Check The Pulse On Your New Year’s Resolution

healthtrackerAt the beginning of every year, we make promises to better ourselves. We call these plans “resolutions.” The resolution begins with high hopes and slight delusions of grandeur. We choose something like “This year, I’m finally going to climb Mount Everest.”

But within the first few months of the year the resolution changes to “Maybe I’ll start by climbing the biggest hill in town.” And by May it has changed to “I should probably climb off the couch to get my own Oreos.”

Or maybe you promised yourself you would go to the gym every day. But by February you’ve convinced yourself that was a bit ambitious and not even Gisele has time to hit the gym every day. By May you’ve accepted that chasing around your kids and making sure your husband doesn’t hurt himself while doing household projects definitely counts as exercise (and that chocolate is a good source of antioxidants).

This is the all too familiar “de-evolution” of the New Year’s Resolution.

It’s a sad fact—one in three New Year’s Resolutions doesn’t make it in to February (note: not actual fact, just drawn from personal life experience). But now there’s a way to make sure your resolution has a fighting chance by using the Withings Pulse Fitness Tracker.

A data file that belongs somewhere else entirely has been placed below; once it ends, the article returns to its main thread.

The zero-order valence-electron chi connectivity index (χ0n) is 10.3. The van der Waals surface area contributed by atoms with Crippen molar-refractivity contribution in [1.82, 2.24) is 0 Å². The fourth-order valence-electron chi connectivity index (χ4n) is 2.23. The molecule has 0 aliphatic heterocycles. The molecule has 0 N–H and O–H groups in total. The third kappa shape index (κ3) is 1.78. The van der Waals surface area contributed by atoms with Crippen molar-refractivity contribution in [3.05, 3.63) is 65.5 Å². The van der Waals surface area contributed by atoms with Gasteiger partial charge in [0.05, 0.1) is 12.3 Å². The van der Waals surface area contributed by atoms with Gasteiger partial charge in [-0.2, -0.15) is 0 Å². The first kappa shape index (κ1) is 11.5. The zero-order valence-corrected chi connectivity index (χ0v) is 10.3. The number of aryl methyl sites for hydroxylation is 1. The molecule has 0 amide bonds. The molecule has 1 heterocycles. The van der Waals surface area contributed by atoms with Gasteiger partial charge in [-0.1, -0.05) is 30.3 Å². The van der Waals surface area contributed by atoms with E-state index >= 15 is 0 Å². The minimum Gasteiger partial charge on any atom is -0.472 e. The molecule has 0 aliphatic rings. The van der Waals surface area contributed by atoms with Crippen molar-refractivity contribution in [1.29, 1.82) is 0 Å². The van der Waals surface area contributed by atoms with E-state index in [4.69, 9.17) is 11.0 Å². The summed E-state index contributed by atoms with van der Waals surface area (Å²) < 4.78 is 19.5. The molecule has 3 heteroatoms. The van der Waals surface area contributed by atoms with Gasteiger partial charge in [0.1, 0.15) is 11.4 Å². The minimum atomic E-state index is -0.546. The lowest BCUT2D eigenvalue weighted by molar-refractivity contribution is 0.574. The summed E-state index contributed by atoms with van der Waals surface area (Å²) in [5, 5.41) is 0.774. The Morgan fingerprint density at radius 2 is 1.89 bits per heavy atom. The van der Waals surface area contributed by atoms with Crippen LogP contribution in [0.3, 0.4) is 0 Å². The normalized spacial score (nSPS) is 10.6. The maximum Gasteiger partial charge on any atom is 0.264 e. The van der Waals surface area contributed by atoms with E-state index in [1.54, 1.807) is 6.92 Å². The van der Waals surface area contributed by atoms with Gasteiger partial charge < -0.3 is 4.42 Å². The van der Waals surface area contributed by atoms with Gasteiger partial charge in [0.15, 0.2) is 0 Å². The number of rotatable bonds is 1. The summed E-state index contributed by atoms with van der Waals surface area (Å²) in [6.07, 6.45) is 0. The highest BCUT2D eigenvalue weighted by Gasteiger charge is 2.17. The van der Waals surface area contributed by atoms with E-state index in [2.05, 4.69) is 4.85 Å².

The Withings Pulse not only captures steps and calories burned, but also elevation climbed and distance travelled. It syncs with your smartphone or tablet to analyze your data and help you better yourself by improving your choices after viewing this data (AKA proof of your activity…or inactivity). And when you see your progress, you’ll be motivated to keep going.

The Withings Pulse also analyzes your sleep so you can see if you are sleeping soundly or have a pattern of sleep walking and terrorizing the neighborhood (or the fridge).

Resolutions are easy to keep when you’re being held accountable by devices such as the Withings Pulse Tracker. But don’t worry—for those chronic resolution breakers such as myself, there still is one loophole—it doesn’t measure how much chocolate you eat.


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